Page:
Hindu Philosophy is an attempt to outline the essence of the six classic systems of Hindu Philosophy, namely; Nyaya, Vaisesika, Samkhya, Yoga, Mimarinsa, and Vedanta. All other schools of thought are but variations of these six. Only one additional school is presented in the book, the Kasmir Saivism (Shaivism) which gives the most detailed analysis of the Ultimate Principle; however, it can hardly be fully understood util the other six systems are comprehended, the author states. To understand correctly Hindu Philosophy, it is paramount to realize that the basis of all the schools is the same. Together they form a graduated interpretation of the Ultimate Reality.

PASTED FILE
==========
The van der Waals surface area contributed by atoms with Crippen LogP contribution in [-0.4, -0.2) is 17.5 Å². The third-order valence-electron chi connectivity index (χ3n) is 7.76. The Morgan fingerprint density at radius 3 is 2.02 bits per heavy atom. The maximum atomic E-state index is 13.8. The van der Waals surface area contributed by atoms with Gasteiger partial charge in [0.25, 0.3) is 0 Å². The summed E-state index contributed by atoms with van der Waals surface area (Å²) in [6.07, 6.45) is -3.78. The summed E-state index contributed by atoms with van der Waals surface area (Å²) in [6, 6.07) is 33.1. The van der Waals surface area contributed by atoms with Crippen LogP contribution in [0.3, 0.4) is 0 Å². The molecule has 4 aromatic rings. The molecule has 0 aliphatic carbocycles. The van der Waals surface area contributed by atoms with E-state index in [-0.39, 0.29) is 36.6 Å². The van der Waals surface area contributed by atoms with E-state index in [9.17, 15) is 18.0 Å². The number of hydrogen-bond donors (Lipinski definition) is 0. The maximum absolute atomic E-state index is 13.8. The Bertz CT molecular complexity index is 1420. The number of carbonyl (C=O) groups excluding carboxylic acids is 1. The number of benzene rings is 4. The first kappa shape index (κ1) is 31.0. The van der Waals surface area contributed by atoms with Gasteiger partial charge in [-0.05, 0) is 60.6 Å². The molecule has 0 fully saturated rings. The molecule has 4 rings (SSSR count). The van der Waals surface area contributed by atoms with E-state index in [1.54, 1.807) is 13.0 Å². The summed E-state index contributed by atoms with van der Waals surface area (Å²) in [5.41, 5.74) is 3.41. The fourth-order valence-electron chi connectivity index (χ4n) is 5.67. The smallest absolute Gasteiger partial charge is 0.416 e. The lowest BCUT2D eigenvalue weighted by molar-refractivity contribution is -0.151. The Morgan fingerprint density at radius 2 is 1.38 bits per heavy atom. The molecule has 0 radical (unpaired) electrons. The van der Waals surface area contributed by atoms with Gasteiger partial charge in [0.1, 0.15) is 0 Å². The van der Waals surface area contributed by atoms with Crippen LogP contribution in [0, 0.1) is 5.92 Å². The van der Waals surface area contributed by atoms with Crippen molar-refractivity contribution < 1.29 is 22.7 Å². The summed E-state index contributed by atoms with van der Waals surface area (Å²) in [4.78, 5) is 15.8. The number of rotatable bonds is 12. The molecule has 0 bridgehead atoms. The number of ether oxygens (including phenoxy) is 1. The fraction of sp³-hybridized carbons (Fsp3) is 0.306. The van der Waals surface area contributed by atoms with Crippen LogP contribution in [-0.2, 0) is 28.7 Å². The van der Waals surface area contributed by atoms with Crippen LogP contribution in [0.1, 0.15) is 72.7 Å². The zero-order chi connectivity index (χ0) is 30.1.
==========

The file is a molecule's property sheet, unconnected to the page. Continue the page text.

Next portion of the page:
Each school is based on the same metaphysical doctrine, while discussing some particular aspect of the whole. For example: Nyaya discusses the means by which knowledge may be had of the Ultimate Reality; Vaisesika, the things to be known about that Ultimate Reality; Samkhya, the evolution of metaphysical doctrine; Yoga, the metaphysical doctrine in relation to the individual; Mimarinsa, the rules and method of interpreting the doctrine; Vedanta, the relationship between God, Matter, and the world; and Kasmir Saivism, the nature of the Ultimate Spirit and the Cause of the Initial Impulse. This outline is intended merely to show the interrelationship of these schools and how each assumes the doctrines of the other while it solves its special problem.
In this introduction by Theos Bernard from 1947 to the classic philosophical schools of India, there is no attempt to prove or disprove but rather to present the system of each school.
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